EDAN-URL:
edanmdm:NMAI_407705
Online Media:

Vessel

Culture/People:
Chorotega  Search this
Artist/Maker:
Ilcia Chavarria (Ilcia Chavarria Arelis Ruiz), Chorotega  Search this
Seller:
Chietón Morén  Search this
NMAI agent:
Dr. Alexander Villa Benitez (Alex Benitez), Non-Indian  Search this
Object Name:
Vessel
Media/Materials:
Pottery, clay slip
Techniques:
Coiled/hand built, modeled, carved, slipped, burnished
Dimensions:
20.0 x 26.0 x 16.0 cm
Object Type:
Containers and Vessels
Place:
San Vicente de Nicoya community; Nicoya; Nicoya Cantón; Guanacaste Province; Costa Rica
Date created:
2012
Catalog Number:
26/9003
Barcode:
269003.000
See related items:
Chorotega
Containers and Vessels
Data Source:
National Museum of the American Indian
GUID:
http://n2t.net/ark:/65665/ws65851fdd0-fbd2-4b7a-8113-95d1b7b6c05b
EDAN-URL:
edanmdm:NMAI_407707

Plate

Culture/People:
Chorotega  Search this
Artist/Maker:
Elpidio Chavarria (Elpidio Chavarría Chavarría), Chorotega  Search this
Seller:
Chietón Morén  Search this
NMAI agent:
Dr. Alexander Villa Benitez (Alex Benitez), Non-Indian  Search this
Object Name:
Plate
Media/Materials:
Pottery, clay slip, paint
Techniques:
Coiled/hand built, slipped, burnished, painted
Dimensions:
6.7 x 33.3 cm
Object Type:
Containers and Vessels
Place:
San Vicente de Nicoya community; Nicoya; Nicoya Cantón; Guanacaste Province; Costa Rica
Date created:
2012
Catalog Number:
26/9005
Barcode:
269005.000
See related items:
Chorotega
Containers and Vessels
Data Source:
National Museum of the American Indian
GUID:
http://n2t.net/ark:/65665/ws6a4eafffe-ba46-4d78-a33c-e87a8423719f
EDAN-URL:
edanmdm:NMAI_407709

Lamp stand

Culture/People:
Lenca  Search this
Seller:
Galería NAMU  Search this
NMAI agent:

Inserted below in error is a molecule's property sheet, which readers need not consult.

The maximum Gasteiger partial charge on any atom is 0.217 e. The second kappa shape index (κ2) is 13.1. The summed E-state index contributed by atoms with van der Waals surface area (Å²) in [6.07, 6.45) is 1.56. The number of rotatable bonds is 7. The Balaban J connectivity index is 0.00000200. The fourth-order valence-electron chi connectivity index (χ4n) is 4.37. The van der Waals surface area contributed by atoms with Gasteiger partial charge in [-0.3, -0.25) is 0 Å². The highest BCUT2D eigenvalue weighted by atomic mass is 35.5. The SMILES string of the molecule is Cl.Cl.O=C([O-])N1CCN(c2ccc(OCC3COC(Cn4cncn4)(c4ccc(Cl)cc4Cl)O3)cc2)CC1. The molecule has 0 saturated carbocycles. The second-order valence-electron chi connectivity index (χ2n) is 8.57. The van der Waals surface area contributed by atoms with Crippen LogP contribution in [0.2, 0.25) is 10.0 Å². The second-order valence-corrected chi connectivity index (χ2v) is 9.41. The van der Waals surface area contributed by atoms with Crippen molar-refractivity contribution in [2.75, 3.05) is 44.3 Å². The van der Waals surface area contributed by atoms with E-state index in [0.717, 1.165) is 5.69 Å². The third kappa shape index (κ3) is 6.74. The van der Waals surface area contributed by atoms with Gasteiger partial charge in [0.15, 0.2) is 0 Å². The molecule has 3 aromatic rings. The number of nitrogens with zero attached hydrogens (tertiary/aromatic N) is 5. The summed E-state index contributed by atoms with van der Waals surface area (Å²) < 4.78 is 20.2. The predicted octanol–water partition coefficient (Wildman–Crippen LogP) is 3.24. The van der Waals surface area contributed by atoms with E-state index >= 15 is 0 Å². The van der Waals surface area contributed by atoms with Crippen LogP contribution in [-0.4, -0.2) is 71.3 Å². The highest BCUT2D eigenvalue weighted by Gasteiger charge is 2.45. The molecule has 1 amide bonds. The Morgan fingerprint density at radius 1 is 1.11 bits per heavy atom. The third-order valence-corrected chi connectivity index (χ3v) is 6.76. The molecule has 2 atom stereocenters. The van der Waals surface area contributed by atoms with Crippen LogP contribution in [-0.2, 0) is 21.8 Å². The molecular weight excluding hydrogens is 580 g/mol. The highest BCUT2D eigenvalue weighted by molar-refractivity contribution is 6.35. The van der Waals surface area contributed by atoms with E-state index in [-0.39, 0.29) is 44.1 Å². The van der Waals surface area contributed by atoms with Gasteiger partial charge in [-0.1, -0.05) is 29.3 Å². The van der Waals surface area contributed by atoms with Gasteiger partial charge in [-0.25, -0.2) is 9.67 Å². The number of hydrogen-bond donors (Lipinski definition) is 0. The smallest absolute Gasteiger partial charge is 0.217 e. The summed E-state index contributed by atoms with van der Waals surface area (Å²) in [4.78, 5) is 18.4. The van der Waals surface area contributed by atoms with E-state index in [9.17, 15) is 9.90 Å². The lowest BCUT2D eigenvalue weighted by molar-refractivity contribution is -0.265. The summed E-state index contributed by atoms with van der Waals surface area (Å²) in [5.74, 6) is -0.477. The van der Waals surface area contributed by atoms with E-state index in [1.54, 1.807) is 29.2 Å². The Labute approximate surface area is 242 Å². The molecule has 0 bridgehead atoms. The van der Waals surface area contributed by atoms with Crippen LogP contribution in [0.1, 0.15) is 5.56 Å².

Dr. Alexander Villa Benitez (Alex Benitez), Non-Indian  Search this
Object Name:
Lamp stand
Media/Materials:
Pottery, clay slip, paint
Techniques:
Slab built, modeled, burnished, painted
Dimensions:
9.0 x 9.0 x 31.0 cm
Object Type:
Furnishings (Home)
Place:
Honduras (inferred)
Date created:
2012
Catalog Number:
26/8994
Barcode:
268994.000
See related items:
Lenca
Furnishings (Home)
Data Source:
National Museum of the American Indian
GUID:
http://n2t.net/ark:/65665/ws632703a93-3461-44b9-9ded-da5b1a18cadd
EDAN-URL:
edanmdm:NMAI_407698

Jar

Culture/People:
Chorotega  Search this
Artist/Maker:
Gerardo Campos, Chorotega  Search this
Seller:
Galería NAMU  Search this
NMAI agent:
Dr. Alexander Villa Benitez (Alex Benitez), Non-Indian  Search this
Object Name:
Jar
Media/Materials:
Pottery, clay slip, paint
Techniques:
Coiled/hand built, carved, burnished, painted
Dimensions:
16.0 x 16.0 cm
Object Type:
Containers and Vessels
Place:
Guaitil; Guanacaste Province; Costa Rica
Date created:
2012
Catalog Number:
26/8998
Barcode:
268998.000
See related items:
Chorotega
Containers and Vessels
Data Source:
National Museum of the American Indian
GUID:
http://n2t.net/ark:/65665/ws649df89c5-9fba-490b-a524-fda07e394739
EDAN-URL:
edanmdm:NMAI_407702
Online Media:

Vase

Culture/People:
Lenca  Search this
Seller:
Galería NAMU  Search this
NMAI agent:
Dr. Alexander Villa Benitez (Alex Benitez), Non-Indian  Search this
Object Name:
Vase
Media/Materials:
Pottery, clay slip, paint
Techniques:
Slab built, modeled, burnished, painted
Dimensions:
21.0 x 11.0 x 21.0 cm
Object Type:
Containers and Vessels
Place:
Honduras (inferred)
Date created:
2012
Catalog Number:
26/8992
Barcode:
268992.000
See related items:
Lenca
Containers and Vessels
Data Source:
National Museum of the American Indian
GUID:
http://n2t.net/ark:/65665/ws6e2c4d495-a40e-4c51-a736-a80c8b67e174
EDAN-URL:
edanmdm:NMAI_407696

Bottle

Culture/People:
Lenca  Search this
Seller:
Galería NAMU  Search this
NMAI agent:
Dr. Alexander Villa Benitez (Alex Benitez), Non-Indian  Search this
Object Name:
Bottle
Media/Materials:
Pottery, clay slip, paint
Techniques:
Slab built, modeled, burnished, painted
Dimensions:
41.2 x 10.0 cm
Object Type:
Containers and Vessels
Place:
Honduras (inferred)
Date created:
2012
Catalog Number:
26/8996
Barcode:
268996.000
See related items:
Lenca
Containers and Vessels
Data Source:
National Museum of the American Indian
GUID:
http://n2t.net/ark:/65665/ws6eaa24c61-5559-45a3-b042-f5093f0fa8f5
EDAN-URL:
edanmdm:NMAI_407700

Jar

Culture/People:
Chorotega  Search this
Artist/Maker:
Ilcia Chavarria (Ilcia Chavarria Arelis Ruiz), Chorotega  Search this
Seller:
Chietón Morén  Search this
NMAI agent:
Dr. Alexander Villa Benitez (Alex Benitez), Non-Indian  Search this